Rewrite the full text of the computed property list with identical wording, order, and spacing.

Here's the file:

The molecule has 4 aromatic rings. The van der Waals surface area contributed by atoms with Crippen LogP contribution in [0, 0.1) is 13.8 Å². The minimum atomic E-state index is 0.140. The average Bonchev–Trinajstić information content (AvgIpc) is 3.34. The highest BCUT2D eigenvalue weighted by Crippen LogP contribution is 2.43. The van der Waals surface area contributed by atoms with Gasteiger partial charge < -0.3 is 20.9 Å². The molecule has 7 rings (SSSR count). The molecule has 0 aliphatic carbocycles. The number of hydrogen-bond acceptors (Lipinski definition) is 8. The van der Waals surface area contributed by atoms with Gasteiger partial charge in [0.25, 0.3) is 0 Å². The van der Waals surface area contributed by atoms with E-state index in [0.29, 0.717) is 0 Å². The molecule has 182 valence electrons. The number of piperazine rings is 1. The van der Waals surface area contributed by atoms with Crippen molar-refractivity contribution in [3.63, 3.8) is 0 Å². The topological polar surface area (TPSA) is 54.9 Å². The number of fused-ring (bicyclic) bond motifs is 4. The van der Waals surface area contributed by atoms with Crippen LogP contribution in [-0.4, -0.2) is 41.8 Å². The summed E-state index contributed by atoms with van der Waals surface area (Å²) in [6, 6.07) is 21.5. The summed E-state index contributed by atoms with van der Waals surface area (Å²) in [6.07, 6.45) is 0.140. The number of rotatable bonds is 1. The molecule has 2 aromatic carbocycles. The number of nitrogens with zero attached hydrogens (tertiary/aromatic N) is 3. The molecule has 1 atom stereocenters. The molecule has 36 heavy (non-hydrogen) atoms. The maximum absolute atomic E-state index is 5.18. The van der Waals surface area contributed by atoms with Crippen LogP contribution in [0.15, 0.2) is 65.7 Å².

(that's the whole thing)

The molecule has 4 aromatic rings. The van der Waals surface area contributed by atoms with Crippen LogP contribution in [0, 0.1) is 13.8 Å². The minimum atomic E-state index is 0.140. The average Bonchev–Trinajstić information content (AvgIpc) is 3.34. The highest BCUT2D eigenvalue weighted by Crippen LogP contribution is 2.43. The van der Waals surface area contributed by atoms with Gasteiger partial charge < -0.3 is 20.9 Å². The molecule has 7 rings (SSSR count). The molecule has 0 aliphatic carbocycles. The number of hydrogen-bond acceptors (Lipinski definition) is 8. The van der Waals surface area contributed by atoms with Gasteiger partial charge in [0.25, 0.3) is 0 Å². The van der Waals surface area contributed by atoms with E-state index in [0.29, 0.717) is 0 Å². The molecule has 182 valence electrons. The number of piperazine rings is 1. The van der Waals surface area contributed by atoms with Crippen molar-refractivity contribution in [3.63, 3.8) is 0 Å². The topological polar surface area (TPSA) is 54.9 Å². The number of fused-ring (bicyclic) bond motifs is 4. The van der Waals surface area contributed by atoms with Crippen LogP contribution in [-0.4, -0.2) is 41.8 Å². The summed E-state index contributed by atoms with van der Waals surface area (Å²) in [6, 6.07) is 21.5. The summed E-state index contributed by atoms with van der Waals surface area (Å²) in [6.07, 6.45) is 0.140. The number of rotatable bonds is 1. The molecule has 2 aromatic carbocycles. The number of nitrogens with zero attached hydrogens (tertiary/aromatic N) is 3. The molecule has 1 atom stereocenters. The molecule has 36 heavy (non-hydrogen) atoms. The maximum absolute atomic E-state index is 5.18. The van der Waals surface area contributed by atoms with Crippen LogP contribution in [0.15, 0.2) is 65.7 Å².